New Jersey Gov. Chris Christie said Wednesday he was ousted as head of President Donald Trump’s transition due in part to his opposition to the hiring of Michael Flynn as national security adviser.
“I thought it was a significant reason,” Christie said at an unrelated press conference at his office in Trenton.
The governor, one of the first establishment Republicans to back Trump during the primary and still one of the president’s most loyal supporters, was chairman of the transition until he was unceremoniously fired just days after the election and replaced with Vice President Mike Pence.
Christie said it was clear those who took over botched the transition, pointing to Flynn’s guilty plea last week to charges of lying to the FBI. Christie has long said he had concerns about the retired three-star Army general, though he had never said exactly why.
“Suffice to say, I had serious misgivings, which I think have been confirmed by the fact that he pled guilty to a felony in federal court,” Christie said.
POLITICO reported last month that Christie and the transition staff had worried that Flynn, who had been fired from the Obama administration, suffered from poor judgment and espoused far-out ideas on foreign policy.
Their short list for national security adviser had included big-name military leaders such as now-Secretary of Defense Jim Mattis; Gen. Peter Pace, a former chairman of the Joint Chiefs of Staff under former president George W. Bush; and Adm. William McRaven, who oversaw the Osama bin Laden raid, sources said.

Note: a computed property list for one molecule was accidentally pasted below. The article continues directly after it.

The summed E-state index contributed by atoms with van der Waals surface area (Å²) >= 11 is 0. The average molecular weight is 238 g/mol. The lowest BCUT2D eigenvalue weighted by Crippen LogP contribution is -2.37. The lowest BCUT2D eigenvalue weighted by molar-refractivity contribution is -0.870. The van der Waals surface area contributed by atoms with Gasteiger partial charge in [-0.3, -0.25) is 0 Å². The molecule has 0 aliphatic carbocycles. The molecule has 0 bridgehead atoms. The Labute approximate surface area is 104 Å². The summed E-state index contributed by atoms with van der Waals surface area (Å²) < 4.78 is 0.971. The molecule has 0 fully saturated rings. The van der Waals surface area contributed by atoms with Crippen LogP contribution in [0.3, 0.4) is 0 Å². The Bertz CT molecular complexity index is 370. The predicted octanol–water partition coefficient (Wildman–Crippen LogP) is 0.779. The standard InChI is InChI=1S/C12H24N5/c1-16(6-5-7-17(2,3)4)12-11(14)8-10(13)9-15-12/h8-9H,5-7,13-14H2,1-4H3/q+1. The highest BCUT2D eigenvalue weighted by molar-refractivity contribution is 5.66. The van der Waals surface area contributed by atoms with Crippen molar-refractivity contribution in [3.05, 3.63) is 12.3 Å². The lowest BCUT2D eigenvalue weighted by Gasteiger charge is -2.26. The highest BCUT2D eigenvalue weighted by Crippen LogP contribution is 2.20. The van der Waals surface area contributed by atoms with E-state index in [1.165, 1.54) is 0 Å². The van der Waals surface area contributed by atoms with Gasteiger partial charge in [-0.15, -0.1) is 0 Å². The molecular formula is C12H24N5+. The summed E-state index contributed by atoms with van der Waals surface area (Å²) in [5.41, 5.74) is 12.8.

When Christie was fired on Nov. 11, Flynn and former White House chief strategist Steve Bannon tossed binders full of potential personnel picks into the trash to celebrate the departure. The governor made reference to the binders on Wednesday when asked what he would have done differently if he stayed on as transition chairman.
“It’s in about four volumes of books that were apparently thrown out the day I was terminated,” Christie said. “Listen, I think what folks who were involved in that transition have now painfully learned at the expense of the country is that experience matters.”
Christie said Trump’s campaign was built on being an outsider, and that that’s OK. But he said, “You cannot run a transition as an outsider.”
“You have to be able to understand what needs to be done,” he said, noting that he doesn’t think the vice president is to blame. “I think it’s fair to say, given the very few people who have been confirmed in important positions across the government and some of the folks who have been there that didn’t belong there in the first place — like General Flynn — that the idea that you can take six months of work … and throw all that out turns out to be a big mistake.”
It was ultimately Trump himself who decided to ignore Christie’s recommendation against hiring Flynn, two former transition officials had said in last month’s report.